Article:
Birmingham’s largest meeting venue, the Jefferson Convention Complex, contains 220,000 sq. ft. of exhibit space, 60 meeting rooms, and a 10-story Medical Forum. There are about 14,000 area guestrooms.

In a place nicknamed “The Nature State,” you’ll naturally find plenty of outdoor adventure, from whitewater rafting on the Ouachita River to hunting for precious gems at the world’s only public diamond mine.

In Pine Bluff, you can book tee time at the Harbor Oaks Golf Course and — if you plan your trip for September — join in the city’s popular Smoke on the Water barbecue and music festival. Hot Springs could be the ideal setting for a spa vacation as an incentive trip, with Bath House Row in Hot Springs National Park as the pampering headquarters. Other area attractions include the Gangster Museum of America, the Mid-American Science Museum and Garvan Woodland Gardens.

Little Rock is home to one of the nation’s most significant historical landmarks: the Central High School National Historic Site, where a pivotal U.S. school desegregation case began. The Little Rock Nine Memorial, dedicated to the students involved in the case, is located on the grounds of the State Capitol.

Whether it’s relaxing at one of the state’s luxurious resort spas, claiming a sandy play spot among its 825 miles of beaches or hitting the inks at a championship golf course, Florida offers visitors plenty of ways to indulge in their favorite pastimes.

Covering close to 1.5 million acres, Everglades National Park makes a nice day trip for meeting groups and other travelers to Fort Lauderdale. The area also is home to the largest butterfly aviary in North America. To explore Fort Lauderdale’s Black heritage, you can tour such attractions as the African American Research Library and Cultural Center, the Old Dillard Museum and the Ashanti Cultural Arts Center.

The all-Black Massachusetts 54th regiment fought for the Union in a key Civil War battle at the site of Jacksonville’s Olustee Battlefield Monument. Florida’s largest city also is home to the historically Black Edward Waters College, where you can browse the African art collection at Centennial Hall on a campus tour.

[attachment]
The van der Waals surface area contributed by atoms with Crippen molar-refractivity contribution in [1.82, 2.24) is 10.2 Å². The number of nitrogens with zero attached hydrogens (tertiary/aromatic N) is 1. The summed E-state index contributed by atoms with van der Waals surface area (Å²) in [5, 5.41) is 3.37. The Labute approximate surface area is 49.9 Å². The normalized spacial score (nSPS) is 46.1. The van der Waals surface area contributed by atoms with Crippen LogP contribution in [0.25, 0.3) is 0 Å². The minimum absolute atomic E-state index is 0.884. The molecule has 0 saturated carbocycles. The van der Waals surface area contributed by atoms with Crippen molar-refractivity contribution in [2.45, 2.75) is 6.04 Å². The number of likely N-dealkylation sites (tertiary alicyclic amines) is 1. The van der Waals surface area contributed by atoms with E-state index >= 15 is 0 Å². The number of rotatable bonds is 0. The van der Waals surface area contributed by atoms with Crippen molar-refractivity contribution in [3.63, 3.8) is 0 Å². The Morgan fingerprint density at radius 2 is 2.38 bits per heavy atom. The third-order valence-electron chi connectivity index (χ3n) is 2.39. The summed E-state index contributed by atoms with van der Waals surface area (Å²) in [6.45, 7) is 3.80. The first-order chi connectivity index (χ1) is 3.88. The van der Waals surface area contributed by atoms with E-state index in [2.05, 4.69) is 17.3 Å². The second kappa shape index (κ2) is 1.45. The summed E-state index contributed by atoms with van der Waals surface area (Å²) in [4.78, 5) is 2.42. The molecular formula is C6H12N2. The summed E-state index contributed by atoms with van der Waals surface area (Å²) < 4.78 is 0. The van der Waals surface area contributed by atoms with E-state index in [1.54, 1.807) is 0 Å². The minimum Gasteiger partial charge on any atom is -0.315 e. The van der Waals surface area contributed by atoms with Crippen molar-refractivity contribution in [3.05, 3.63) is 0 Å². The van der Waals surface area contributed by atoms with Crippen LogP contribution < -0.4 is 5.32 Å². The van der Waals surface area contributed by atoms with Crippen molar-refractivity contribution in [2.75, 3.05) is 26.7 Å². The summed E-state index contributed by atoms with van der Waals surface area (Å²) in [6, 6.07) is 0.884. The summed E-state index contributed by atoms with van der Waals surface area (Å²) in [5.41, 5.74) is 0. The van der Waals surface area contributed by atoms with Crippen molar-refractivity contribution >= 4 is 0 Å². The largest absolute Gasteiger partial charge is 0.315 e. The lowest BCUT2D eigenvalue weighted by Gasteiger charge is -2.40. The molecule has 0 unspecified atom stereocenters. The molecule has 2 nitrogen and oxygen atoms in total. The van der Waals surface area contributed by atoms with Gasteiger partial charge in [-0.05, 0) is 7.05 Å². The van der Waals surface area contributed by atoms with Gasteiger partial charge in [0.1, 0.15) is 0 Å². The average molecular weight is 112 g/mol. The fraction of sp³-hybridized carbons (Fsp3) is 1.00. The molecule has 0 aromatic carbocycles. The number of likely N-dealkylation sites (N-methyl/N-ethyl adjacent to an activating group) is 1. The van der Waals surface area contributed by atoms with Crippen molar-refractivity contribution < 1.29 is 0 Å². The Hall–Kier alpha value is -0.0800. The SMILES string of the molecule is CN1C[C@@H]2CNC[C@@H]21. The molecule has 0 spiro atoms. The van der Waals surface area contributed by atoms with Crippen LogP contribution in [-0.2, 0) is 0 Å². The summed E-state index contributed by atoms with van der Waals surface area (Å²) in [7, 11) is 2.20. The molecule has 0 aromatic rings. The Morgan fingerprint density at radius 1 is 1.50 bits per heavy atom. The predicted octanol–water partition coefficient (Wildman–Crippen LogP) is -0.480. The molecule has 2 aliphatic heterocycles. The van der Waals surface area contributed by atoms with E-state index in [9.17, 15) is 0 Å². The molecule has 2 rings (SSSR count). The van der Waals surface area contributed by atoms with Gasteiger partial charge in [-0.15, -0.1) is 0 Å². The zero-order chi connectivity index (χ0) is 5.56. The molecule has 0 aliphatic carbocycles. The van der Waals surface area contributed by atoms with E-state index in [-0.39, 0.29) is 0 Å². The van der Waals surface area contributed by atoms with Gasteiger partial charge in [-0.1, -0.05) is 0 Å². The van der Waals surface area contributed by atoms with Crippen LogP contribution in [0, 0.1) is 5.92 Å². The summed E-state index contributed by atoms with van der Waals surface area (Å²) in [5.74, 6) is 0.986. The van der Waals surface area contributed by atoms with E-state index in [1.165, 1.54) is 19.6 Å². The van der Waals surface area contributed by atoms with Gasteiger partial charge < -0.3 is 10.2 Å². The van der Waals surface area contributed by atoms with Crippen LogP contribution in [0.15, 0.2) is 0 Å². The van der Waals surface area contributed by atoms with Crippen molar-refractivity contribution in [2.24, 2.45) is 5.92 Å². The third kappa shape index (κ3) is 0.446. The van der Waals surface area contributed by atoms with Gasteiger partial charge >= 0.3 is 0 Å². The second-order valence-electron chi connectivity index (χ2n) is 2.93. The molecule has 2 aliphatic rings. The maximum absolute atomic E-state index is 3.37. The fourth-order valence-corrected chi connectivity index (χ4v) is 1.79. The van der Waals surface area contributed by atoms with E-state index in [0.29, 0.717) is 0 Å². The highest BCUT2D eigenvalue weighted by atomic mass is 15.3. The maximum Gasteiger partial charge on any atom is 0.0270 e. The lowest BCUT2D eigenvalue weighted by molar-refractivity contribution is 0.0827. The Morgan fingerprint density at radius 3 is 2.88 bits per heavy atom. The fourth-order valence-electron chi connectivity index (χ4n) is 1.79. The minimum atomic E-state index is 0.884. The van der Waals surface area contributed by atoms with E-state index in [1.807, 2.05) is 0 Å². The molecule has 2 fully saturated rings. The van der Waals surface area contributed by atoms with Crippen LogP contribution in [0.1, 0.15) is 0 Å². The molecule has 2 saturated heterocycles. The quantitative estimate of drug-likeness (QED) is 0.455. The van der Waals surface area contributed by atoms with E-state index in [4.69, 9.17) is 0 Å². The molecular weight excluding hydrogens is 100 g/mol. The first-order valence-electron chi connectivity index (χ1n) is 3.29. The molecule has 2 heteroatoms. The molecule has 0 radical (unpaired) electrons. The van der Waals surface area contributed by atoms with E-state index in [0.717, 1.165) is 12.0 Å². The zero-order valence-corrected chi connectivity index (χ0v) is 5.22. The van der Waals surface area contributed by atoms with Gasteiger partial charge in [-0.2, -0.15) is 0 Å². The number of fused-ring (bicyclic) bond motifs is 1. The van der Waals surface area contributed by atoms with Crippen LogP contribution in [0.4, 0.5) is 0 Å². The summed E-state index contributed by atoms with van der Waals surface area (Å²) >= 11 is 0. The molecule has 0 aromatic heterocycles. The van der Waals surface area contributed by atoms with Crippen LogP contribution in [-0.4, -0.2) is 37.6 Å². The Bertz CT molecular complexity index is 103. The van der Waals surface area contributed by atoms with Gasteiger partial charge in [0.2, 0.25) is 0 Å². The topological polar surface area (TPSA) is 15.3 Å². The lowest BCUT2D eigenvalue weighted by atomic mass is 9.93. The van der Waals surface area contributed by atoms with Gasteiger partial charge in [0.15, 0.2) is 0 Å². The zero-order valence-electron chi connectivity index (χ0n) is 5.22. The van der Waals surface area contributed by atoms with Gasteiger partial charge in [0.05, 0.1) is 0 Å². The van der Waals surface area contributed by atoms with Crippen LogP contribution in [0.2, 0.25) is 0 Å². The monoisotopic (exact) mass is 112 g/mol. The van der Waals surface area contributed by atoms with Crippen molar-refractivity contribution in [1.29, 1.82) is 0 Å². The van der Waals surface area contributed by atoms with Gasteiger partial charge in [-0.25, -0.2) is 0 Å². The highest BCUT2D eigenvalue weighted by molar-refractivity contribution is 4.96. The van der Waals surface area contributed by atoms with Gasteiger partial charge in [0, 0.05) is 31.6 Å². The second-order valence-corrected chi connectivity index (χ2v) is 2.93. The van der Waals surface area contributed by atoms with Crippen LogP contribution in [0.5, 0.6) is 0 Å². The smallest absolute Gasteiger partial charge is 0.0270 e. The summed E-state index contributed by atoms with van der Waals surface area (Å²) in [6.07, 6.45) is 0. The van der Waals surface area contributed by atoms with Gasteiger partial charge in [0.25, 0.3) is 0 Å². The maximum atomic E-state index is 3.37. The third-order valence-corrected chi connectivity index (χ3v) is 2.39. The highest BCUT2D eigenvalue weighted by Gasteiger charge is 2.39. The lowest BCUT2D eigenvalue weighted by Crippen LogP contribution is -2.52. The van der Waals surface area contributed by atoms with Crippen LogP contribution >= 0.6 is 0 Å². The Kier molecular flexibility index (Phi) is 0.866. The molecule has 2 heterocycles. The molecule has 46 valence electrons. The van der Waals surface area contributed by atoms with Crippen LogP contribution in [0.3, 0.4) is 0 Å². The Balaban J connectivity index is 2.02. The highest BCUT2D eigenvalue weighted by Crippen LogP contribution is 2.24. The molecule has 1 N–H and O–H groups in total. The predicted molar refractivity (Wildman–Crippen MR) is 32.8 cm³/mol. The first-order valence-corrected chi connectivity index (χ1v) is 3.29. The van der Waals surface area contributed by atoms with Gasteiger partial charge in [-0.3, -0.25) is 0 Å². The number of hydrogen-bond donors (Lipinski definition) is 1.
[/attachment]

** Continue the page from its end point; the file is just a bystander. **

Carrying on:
Getting around to some of the best attractions in Daytona Beach is easy now that the city’s trolley service has extended to link the historic downtown area to the beach. The city is home to Bethune-Cookman University, founded by the acclaimed educational and political leader Mary McCloud Bethune, whose historic home on the campus is open to tours.

Other local points of interest include the Ponce de Leon Lighthouse and the Daytona 500 Experience IMAX Theater, located at one of America’s most famous auto racing venues. Daytona’s Ocean Center convention, entertainment and sports complex offers 205,536 sq. ft. of meeting and exhibit space.

While Greater Miami is well known for its upscale lodging, dining and entertainment spots, some of the area’s most interesting attractions cost little or nothing to experience. For 25 cents, you can take a shuttle tour of South Beach, including the Art Deco Historic District, the Holocaust Memorial and City Hall. Tours of the historic Biltmore Hotel in Coral Gables are free.

Outdoor adventurers can enjoy snorkeling, fishing and exploring the mangrove forest at Biscayne National Park. Another great place to get outdoors and experience nature is Jungle Island, where the Lemur Nursery offers small groups an opportunity for close-up encounters with the rare primate species.

Those planning a February trip to the area might want to catch the SoBay Festival of the Arts or take advantage of the seasonal three-hour Black history tour operated by Miami-Dade Transit. Notable African-American cultural and historical attractions include the Lyric Theater, the Chapman House and the D.A. Dorsey House — home of the city’s first Black millionaire — in Overtown and the African Heritage Cultural Arts Center in Liberty City.